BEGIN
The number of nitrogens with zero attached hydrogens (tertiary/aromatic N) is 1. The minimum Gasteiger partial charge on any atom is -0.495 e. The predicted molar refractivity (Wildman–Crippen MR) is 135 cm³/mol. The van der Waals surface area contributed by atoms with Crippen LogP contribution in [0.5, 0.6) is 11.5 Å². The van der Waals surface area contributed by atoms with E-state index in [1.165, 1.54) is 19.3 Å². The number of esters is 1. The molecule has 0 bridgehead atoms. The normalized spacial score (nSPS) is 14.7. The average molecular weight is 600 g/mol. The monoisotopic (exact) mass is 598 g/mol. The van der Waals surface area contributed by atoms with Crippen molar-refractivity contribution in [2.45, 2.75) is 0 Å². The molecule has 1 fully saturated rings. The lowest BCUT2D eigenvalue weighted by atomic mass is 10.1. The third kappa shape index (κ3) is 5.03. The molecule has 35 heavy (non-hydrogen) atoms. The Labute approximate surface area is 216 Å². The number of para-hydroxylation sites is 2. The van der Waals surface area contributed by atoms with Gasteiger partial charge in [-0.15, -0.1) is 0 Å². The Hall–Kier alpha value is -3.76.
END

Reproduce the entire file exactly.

The number of nitrogens with zero attached hydrogens (tertiary/aromatic N) is 1. The minimum Gasteiger partial charge on any atom is -0.495 e. The predicted molar refractivity (Wildman–Crippen MR) is 135 cm³/mol. The van der Waals surface area contributed by atoms with Crippen LogP contribution in [0.5, 0.6) is 11.5 Å². The van der Waals surface area contributed by atoms with E-state index in [1.165, 1.54) is 19.3 Å². The number of esters is 1. The molecule has 0 bridgehead atoms. The normalized spacial score (nSPS) is 14.7. The average molecular weight is 600 g/mol. The monoisotopic (exact) mass is 598 g/mol. The van der Waals surface area contributed by atoms with Crippen molar-refractivity contribution in [2.45, 2.75) is 0 Å². The molecule has 1 fully saturated rings. The lowest BCUT2D eigenvalue weighted by atomic mass is 10.1. The third kappa shape index (κ3) is 5.03. The molecule has 35 heavy (non-hydrogen) atoms. The Labute approximate surface area is 216 Å². The number of para-hydroxylation sites is 2. The van der Waals surface area contributed by atoms with Gasteiger partial charge in [-0.15, -0.1) is 0 Å². The Hall–Kier alpha value is -3.76.